When we work together, when we reach out to the least among us, we improve the lives of others while enriching our own lives and our community, Jean Fedigan, executive director of the Sister Jose Women’s Center, told about 90 people attending the Jewish Federation of Southern Arizona Women’s Philanthropy annual welcome event on Sept. 28 at the Hacienda del Sol Guest Ranch Resort.
Fedigan’s message embodies the Women’s Philanthropy mission of working to transform lives and deliver hope, dignity and comfort to people at home, in Israel and around the world. The Federation chose Sister Jose Women’s Center, a nonprofit serving homeless women, as the focus for its 70th anniversary mitzvah project.
“I started working with homeless women nine years ago and I have gotten to know their names and their circumstances and how they got where they were,” said Fedigan, who was a nurse for 25 years. While their stories vary widely, all the women suffer through extremes of weather, are vulnerable to violence and sex trafficking and receive inadequate medical care. “Even though they face physical hunger and thirst, they also hunger for compassion, dignity and respect,” Fedigan said. “We know the women’s names, we listen to their stories and we try to get them help through various agencies.”
The center provides food, clothing, showers, personal hygiene items, overnight stays in the winter and help with getting medical care and jobs. The average age of women is 45 to 55, with the oldest aged 82. The center needs volunteers along with donations of clothing, shoes, personal care items, bedding and housekeeping products such as detergent, paper towels and dish soap. The center will be moving into a 9,000-square-foot facility in February.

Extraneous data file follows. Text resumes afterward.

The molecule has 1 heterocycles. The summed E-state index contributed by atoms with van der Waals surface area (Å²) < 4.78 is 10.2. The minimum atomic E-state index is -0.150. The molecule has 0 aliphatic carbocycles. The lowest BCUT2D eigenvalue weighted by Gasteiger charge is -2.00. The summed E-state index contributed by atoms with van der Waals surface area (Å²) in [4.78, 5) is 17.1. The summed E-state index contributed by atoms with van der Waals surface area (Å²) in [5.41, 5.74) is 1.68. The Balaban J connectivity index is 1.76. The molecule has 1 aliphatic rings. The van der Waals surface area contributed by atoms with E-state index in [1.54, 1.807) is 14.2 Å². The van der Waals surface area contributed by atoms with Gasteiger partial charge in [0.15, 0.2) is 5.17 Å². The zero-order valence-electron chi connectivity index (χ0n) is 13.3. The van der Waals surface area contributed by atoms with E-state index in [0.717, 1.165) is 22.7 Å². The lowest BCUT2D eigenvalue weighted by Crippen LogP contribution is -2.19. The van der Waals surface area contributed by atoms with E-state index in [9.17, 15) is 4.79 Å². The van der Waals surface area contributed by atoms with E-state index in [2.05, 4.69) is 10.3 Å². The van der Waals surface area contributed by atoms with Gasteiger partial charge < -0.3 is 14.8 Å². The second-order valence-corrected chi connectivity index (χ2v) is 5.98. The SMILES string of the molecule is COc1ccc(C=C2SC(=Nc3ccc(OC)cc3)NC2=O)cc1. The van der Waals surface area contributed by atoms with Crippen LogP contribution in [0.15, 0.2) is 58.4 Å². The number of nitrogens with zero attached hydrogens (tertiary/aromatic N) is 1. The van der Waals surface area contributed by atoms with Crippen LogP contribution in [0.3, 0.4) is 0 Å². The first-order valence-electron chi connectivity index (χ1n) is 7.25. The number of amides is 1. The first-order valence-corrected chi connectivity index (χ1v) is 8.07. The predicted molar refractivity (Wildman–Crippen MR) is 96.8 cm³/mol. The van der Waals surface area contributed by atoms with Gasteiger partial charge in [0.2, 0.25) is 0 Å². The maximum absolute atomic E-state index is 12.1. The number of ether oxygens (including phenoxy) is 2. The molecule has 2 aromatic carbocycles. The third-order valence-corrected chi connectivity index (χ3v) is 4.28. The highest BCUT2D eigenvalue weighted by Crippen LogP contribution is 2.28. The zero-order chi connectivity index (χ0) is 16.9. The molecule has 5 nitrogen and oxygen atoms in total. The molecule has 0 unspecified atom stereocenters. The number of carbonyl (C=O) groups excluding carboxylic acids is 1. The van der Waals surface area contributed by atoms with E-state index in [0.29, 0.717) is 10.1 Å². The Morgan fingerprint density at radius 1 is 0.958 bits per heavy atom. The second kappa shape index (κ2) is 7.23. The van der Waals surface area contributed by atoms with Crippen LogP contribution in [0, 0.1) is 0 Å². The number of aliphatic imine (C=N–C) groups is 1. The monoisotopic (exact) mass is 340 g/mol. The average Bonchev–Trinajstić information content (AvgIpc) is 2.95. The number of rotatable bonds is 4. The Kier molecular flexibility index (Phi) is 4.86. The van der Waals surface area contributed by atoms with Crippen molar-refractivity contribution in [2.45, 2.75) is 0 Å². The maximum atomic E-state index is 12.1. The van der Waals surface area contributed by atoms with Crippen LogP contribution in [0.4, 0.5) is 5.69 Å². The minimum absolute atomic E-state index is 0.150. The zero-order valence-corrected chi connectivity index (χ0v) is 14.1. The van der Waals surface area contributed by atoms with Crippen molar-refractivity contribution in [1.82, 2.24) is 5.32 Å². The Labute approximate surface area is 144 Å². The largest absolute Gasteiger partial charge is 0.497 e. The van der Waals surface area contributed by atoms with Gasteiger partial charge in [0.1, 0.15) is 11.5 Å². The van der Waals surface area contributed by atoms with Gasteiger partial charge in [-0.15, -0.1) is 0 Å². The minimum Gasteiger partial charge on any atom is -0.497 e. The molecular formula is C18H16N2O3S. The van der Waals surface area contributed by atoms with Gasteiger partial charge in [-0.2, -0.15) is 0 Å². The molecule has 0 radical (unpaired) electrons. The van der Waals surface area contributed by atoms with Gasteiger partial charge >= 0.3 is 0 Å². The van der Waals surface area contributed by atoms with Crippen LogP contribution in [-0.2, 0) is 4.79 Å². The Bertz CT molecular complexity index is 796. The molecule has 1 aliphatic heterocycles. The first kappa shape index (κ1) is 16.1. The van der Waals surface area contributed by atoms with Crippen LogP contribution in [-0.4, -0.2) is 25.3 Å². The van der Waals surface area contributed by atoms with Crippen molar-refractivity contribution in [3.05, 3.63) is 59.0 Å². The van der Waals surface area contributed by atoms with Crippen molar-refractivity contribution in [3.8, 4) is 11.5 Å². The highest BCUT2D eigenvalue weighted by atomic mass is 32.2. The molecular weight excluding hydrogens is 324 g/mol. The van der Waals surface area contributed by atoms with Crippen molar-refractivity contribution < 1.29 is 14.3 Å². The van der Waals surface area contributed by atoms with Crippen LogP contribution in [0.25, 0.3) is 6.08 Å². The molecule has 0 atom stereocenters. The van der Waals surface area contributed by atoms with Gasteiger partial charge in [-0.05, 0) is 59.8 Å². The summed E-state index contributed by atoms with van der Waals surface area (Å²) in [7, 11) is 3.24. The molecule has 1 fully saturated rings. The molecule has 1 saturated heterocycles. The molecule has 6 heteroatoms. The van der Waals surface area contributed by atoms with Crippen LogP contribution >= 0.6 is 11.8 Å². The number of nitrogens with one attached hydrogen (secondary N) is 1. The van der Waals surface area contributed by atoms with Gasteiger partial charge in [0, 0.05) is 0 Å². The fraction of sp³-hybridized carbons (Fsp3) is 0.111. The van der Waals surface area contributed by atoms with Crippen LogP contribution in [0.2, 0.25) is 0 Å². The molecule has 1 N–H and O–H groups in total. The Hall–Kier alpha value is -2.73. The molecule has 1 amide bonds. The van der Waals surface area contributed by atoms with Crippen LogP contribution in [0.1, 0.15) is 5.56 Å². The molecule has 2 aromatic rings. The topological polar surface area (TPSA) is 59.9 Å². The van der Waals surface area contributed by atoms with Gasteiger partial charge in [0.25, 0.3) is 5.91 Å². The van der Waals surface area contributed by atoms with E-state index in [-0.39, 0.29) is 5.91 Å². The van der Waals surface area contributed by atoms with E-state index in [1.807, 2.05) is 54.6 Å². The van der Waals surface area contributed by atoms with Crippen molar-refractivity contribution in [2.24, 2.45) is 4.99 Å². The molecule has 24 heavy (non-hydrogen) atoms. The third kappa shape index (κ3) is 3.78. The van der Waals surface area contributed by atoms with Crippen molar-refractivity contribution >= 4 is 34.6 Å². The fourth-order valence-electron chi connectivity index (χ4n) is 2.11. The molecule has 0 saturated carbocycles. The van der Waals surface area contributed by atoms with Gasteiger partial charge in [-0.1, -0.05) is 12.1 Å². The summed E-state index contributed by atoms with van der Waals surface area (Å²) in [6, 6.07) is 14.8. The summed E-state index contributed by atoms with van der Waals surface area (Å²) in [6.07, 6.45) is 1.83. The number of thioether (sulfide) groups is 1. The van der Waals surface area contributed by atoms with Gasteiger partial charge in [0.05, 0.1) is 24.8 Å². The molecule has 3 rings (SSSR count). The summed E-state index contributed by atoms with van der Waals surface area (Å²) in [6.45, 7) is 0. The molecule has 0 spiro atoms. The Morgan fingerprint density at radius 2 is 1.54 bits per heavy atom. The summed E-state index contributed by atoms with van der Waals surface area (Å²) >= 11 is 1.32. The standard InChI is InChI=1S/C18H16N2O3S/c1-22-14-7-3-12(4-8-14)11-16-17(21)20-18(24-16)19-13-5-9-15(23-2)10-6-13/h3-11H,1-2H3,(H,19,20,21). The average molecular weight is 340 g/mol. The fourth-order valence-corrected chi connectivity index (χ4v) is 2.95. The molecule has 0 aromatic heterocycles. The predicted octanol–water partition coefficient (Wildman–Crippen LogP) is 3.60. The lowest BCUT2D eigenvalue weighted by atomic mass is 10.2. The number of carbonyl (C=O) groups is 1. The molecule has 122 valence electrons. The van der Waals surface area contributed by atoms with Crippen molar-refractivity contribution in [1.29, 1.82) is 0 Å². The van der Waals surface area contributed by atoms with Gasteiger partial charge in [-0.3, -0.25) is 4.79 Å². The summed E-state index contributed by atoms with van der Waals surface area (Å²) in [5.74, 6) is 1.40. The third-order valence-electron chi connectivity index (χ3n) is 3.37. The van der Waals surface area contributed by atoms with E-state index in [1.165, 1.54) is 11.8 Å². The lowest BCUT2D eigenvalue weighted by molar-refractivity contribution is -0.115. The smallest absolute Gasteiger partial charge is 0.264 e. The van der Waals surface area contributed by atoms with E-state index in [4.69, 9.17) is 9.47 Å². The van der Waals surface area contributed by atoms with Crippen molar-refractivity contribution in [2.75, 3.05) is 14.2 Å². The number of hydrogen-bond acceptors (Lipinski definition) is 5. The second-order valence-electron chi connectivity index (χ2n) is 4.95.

Joyce Stuehringer, chair of Women’s Philanthropy, says everyone at the meeting was touched by hearing about these women in need. “We are looking forward to being part of this mitzvah project,” says Stuehringer. “I feel a sense of excitement that we can help because, as Jews, this is how we act out our values.”
“Hopefully, throughout the year, we can do things to help the women at Sister Jose,” says Dana Goldstein, social action co-chair of Women’s Philanthropy. “The women in our group are always willing to help and asking what they can do.” Goldstein says they plan to help with donating items for the new building and perhaps do an art project that will be a symbol of hope.
Women’s Philanthropy thanked its outgoing board members and welcomed the 2016-2017 board members at the event. The evening also provided a forum for the women to meet Leah Avuno, one of two Israeli teens selected as the Weintraub Israel Center’s shinshinim, who will be doing a year of volunteer service in Tucson, with an emphasis on teaching local children about life in Israel.
Avuno spoke briefly at the meeting. Originally from Ethiopia, she now lives in Kiryat Malachi. As a child it took her a while to get accustomed to Israeli culture, but she says she is now “one hundred percent Israeli.” She first met Americans when a group visited Kiryat Malachi on a Birthright mission. “I was surprised to find that Americans are so similar to me and that we both like and care about Israel,” Avuno said.